Using story is no guarantee you will succeed in changing someone’s mind. But I do guarantee that if you add story into your influence toolkit you’ll have a surprisingly effective new tool to change people’s minds.

Storytelling for Leaders is a six-month training program comprising a one-day workshop and a deliberate practice program — ideal for improving your communication and presentation skills. Find out more


Mark Schenk About  Mark Schenk

Mark works globally with senior leadership teams to improve their ability to communicate clearly and memorably. He has been a Director of Anecdote since 2004 and helped the company grow into one of the world’s leading business storytelling consultancies. Connect with Mark on:


  1. Dave Stokes says:

    It’s a great story fellas and a powerful example of selectively choosing your influence approach.

    In a similar vein, my father recounts the ‘Tale of Two Salespeople’.

    It was the 1970’s and Dad was working with EDP Services – a division of Valentines Greeting Cards who were ‘dipping a toe’ into computer technology with a new payroll product. The Boroughs mainframe computers used to run the payroll reports occupied a mere 40 square meters of floor space, and had a bleeding edge memory capacity of 256 Kb.

    Dad was charged with selling the payroll bureau service to local industry.

    The concept was taking off. Companies were realising they could produce their weekly payroll much faster and with less human error. So EDP employed a new Sales Manager – David – to further expand the growing business.

    In those days – and probably still today – Dad was of the mindset that growth was an incremental process, where you ‘sell a little extra, earn a little extra, then spend a little extra’. He had the same gentle ‘we’ll get there’, no pressure attitude toward his clients. Not so for the new sales manager!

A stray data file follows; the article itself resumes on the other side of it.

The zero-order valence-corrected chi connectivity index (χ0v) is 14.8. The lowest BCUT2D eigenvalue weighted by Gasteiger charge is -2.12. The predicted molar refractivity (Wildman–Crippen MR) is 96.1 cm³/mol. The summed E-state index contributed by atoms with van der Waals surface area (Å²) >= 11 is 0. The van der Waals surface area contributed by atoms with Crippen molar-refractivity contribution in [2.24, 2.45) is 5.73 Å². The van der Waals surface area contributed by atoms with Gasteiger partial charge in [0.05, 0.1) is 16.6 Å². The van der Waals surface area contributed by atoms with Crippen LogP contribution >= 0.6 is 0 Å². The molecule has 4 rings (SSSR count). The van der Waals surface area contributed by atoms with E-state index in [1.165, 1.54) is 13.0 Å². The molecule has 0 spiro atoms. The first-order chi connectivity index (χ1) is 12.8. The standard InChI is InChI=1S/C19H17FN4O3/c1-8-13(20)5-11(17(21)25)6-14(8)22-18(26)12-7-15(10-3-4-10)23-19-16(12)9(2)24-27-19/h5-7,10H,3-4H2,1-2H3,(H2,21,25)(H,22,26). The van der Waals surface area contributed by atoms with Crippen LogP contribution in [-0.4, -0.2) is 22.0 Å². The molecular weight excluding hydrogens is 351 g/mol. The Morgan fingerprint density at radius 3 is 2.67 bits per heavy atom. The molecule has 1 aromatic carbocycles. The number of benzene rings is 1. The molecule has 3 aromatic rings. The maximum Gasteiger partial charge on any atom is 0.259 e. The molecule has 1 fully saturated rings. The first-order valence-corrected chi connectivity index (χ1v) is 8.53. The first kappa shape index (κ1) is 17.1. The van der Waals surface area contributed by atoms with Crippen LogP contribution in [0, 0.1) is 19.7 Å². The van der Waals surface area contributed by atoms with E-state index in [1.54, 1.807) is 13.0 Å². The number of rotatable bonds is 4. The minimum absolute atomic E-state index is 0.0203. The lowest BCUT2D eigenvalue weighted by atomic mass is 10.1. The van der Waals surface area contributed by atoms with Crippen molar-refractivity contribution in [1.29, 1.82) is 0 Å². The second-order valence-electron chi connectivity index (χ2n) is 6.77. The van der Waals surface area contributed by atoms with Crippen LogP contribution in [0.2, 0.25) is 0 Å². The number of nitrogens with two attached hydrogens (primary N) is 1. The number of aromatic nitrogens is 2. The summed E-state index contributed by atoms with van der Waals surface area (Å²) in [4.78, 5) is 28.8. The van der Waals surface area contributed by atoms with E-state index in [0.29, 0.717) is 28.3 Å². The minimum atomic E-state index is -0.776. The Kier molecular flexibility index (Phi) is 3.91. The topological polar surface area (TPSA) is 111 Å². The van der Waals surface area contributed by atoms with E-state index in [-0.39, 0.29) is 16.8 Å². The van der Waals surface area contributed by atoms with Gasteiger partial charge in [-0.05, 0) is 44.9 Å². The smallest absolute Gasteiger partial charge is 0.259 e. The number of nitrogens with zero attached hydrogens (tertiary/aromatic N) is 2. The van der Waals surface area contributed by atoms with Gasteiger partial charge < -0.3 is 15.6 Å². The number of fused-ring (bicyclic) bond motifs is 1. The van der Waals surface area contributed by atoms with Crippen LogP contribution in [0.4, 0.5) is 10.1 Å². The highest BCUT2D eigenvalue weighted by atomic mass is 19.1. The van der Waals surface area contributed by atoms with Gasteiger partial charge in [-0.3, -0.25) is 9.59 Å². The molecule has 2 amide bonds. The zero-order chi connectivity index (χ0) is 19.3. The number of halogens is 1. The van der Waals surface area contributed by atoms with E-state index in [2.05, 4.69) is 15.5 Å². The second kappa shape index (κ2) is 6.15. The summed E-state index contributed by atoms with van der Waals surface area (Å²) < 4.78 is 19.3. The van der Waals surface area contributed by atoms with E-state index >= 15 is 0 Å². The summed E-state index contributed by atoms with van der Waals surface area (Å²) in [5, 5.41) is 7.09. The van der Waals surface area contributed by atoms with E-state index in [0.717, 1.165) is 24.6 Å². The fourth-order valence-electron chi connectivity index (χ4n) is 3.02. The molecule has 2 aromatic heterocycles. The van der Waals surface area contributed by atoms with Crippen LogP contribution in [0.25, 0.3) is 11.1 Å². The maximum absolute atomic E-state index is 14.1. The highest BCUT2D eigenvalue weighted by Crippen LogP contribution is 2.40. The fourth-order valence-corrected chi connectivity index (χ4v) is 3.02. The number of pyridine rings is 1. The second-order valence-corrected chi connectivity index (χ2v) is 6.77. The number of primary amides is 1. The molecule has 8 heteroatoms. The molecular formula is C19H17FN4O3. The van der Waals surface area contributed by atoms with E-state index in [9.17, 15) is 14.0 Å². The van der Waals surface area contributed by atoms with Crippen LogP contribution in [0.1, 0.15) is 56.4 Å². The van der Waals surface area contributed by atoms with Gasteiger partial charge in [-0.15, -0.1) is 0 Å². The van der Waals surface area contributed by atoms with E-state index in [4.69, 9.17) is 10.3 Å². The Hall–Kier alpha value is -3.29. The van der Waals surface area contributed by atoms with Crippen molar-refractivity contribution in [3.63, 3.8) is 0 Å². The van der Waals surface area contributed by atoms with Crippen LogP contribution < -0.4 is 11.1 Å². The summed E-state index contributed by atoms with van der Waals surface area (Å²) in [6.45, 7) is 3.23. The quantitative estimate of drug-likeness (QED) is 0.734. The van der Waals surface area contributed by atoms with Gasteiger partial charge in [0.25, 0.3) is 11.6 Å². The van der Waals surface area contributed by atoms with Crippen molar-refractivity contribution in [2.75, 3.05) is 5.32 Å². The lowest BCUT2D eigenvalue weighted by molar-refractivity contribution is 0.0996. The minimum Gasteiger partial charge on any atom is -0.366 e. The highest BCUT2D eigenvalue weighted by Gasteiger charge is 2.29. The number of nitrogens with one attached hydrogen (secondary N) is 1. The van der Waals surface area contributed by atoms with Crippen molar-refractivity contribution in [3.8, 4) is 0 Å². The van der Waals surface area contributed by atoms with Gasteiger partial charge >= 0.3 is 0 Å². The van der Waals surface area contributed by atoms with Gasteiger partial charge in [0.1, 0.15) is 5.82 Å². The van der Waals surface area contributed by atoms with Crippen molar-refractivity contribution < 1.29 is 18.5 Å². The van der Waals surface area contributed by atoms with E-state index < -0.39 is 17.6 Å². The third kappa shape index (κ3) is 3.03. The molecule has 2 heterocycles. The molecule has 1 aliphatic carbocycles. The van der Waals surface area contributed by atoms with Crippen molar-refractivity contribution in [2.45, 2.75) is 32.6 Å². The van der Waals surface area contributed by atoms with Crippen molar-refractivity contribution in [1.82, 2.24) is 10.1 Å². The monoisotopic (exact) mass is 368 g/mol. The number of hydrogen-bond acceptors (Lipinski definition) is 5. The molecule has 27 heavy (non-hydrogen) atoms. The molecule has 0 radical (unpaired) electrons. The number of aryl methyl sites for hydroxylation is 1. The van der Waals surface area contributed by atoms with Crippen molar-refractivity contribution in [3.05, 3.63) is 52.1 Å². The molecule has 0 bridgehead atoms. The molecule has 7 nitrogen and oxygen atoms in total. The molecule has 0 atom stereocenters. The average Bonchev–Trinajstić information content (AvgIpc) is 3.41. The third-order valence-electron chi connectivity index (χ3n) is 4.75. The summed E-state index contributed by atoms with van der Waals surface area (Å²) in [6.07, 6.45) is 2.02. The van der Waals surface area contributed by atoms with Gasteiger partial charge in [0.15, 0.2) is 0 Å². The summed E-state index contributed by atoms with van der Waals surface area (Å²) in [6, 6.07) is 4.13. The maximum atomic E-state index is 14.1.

On the day David was appointed to his new position, he took a lease on a brand new Mercedes 450 SEL, with a crippling monthly repayment.

    When Dad asked him why he’d chosen one of the most expensive cars on the market, his reply was simply: “If I don’t sell enough, I’ll lose the car. That will get me up and at ‘em every working day!”

    At the end of the sales year, targets had been reached, Dad bought himself a brand new Datsun 180B, David got to keep the Mercedes for another year and they all enjoyed a holiday as an incentive prize for making budget.

    Which only goes to show…

    Pulling yourself toward a Datsun, can be just as effective a motivator as being pushed out of your Mercedes!

  2. Mark Schenk says:

    Hi Dave, that’s a cool example. One of my friends had a Datsun 180B as his first car and I have many happy memories of holidays we took in that car. Grinding slowly up hills, loaded with camping gear and surfboards. Your story shows that motivation looks different for different people. Thanks for sharing it.